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"Read from page 19 to 34; you have one minute." (Entertaining and Provocative)

September 13, 2008
by Joe Bormel
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How fast do you read ? Here's

a WSJ article from 2006 (by Shivani Vora) that's heavily discussed in other blogs. The title is "Bring It On, InBox: Speed-Reading's Back"


a six minute video from 1975 Tonight Show with Johnny Carson referenced in the WSJ article that's remarkable.

Most of us read about one page per minute. Fifteen pages takes most of us 15 minutes, not one minute, as the title of this blog post describes the problem.

Do you read

faster from paper (print outs) than a computer screen? The reverse? Is the same true for folks in their 20s compared with folks in their 50s?

How many books a year do you read? A handful? 100? 200? Is that reading with comprehension, or skimming? Do you apply what you read?

Do your subordinates read, such that they grow professionally in their current or prepare for next role?

What is our role as leaders when it comes to reading?



In the last few months, I started paying attention to the reading habits of others. A few recurring themes emerged. More accomplished people read and they read a lot. It's a lot easier to find management books on theory than succinct, actionable, tactical and useful management books. There are several established schools of thought regarding BOTs (Books-On-Tape, although no one listens on magnetic tape.) TV competes and may short-circuit rational evaluation of content, unlike reading. And, a biggie - we've got to want to read and make time to do it. So, the key questions for group discussion are in the blog post, if only to ask yourself.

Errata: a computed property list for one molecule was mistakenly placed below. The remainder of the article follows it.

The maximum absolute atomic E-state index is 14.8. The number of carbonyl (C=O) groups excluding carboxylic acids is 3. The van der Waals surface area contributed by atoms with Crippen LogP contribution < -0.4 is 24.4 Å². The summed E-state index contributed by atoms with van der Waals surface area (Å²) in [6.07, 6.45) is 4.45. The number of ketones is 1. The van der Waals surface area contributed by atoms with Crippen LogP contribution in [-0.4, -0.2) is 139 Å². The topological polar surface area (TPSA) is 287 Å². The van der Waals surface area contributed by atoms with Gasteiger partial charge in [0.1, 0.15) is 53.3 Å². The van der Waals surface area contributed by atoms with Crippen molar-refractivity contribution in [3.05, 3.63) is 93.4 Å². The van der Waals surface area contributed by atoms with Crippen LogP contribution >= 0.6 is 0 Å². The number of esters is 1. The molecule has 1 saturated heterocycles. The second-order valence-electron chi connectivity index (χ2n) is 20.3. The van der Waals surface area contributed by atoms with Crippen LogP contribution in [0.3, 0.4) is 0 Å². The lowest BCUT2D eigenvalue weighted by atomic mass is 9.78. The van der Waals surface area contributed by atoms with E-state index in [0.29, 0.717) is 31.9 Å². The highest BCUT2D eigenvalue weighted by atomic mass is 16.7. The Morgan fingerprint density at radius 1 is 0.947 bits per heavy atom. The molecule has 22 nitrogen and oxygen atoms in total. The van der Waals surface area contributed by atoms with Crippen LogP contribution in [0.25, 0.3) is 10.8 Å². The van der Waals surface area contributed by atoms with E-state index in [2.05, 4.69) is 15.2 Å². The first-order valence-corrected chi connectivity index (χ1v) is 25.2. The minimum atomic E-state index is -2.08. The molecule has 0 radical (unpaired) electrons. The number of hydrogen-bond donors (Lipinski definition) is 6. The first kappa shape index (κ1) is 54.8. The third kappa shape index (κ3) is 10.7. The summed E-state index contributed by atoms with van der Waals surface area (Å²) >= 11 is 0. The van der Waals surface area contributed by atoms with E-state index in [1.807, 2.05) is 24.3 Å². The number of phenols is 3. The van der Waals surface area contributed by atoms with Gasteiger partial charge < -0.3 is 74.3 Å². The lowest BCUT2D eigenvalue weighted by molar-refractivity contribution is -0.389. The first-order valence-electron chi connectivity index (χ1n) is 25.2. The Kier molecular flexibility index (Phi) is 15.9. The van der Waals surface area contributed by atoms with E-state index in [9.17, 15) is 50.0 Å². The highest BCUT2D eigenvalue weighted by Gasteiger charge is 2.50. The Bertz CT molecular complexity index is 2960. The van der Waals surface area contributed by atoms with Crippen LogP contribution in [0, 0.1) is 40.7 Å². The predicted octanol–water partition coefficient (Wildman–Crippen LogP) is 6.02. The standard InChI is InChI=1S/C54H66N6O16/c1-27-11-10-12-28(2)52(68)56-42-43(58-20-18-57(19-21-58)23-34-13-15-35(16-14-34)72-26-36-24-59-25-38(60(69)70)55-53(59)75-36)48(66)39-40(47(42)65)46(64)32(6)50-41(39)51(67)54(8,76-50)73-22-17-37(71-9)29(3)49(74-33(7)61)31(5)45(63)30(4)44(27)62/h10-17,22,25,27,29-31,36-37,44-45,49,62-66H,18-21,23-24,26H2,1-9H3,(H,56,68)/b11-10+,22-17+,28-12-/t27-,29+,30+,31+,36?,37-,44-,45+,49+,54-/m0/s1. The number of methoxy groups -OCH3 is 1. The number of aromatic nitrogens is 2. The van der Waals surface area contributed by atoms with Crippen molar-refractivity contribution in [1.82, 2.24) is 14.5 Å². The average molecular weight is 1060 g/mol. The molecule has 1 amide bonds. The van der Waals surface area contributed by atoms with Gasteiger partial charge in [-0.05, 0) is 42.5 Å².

(Comments posted are, of course, greatly appreciated, too.)

I continue to find reading habits an interesting topic.  Take WSJ piece today by Karl Rove:

Bush Is a Book Lover
A glimpse of what the president has been reading.


With only five days left, my lead is insurmountable. The competition can't catch up. And for the third year in a row, I'll triumph. In second place will be the president of the United States. Our contest is not about sports or politics. It's about books.

It all started on New Year's Eve in 2005. President Bush asked what my New Year's resolutions were. I told him that as a regular reader who'd gotten out of the habit, my goal was to read a book a week in 2006. Three days later, we were in the Oval Office when he fixed me in his sights and said, "I'm on my second. Where are you?" Mr. Bush had turned my resolution into a contest.

By coincidence, we were both reading Doris Kearns Goodwin's "Team of Rivals." ...

I believe our role as leaders is to recommend a reasonable volume of professional reading (titles) to those with whom we work. That means taking into consideration everyone needs time for "play," be it family time, vacation, or just doping off.

Further, over the years I've found that recommending some reading "on the lighter side" away from professional text is not only useful, but often very well received. It adds a nice dose of humanity to professional relationships, and you can learn a good deal about others if you know what they read for recreation.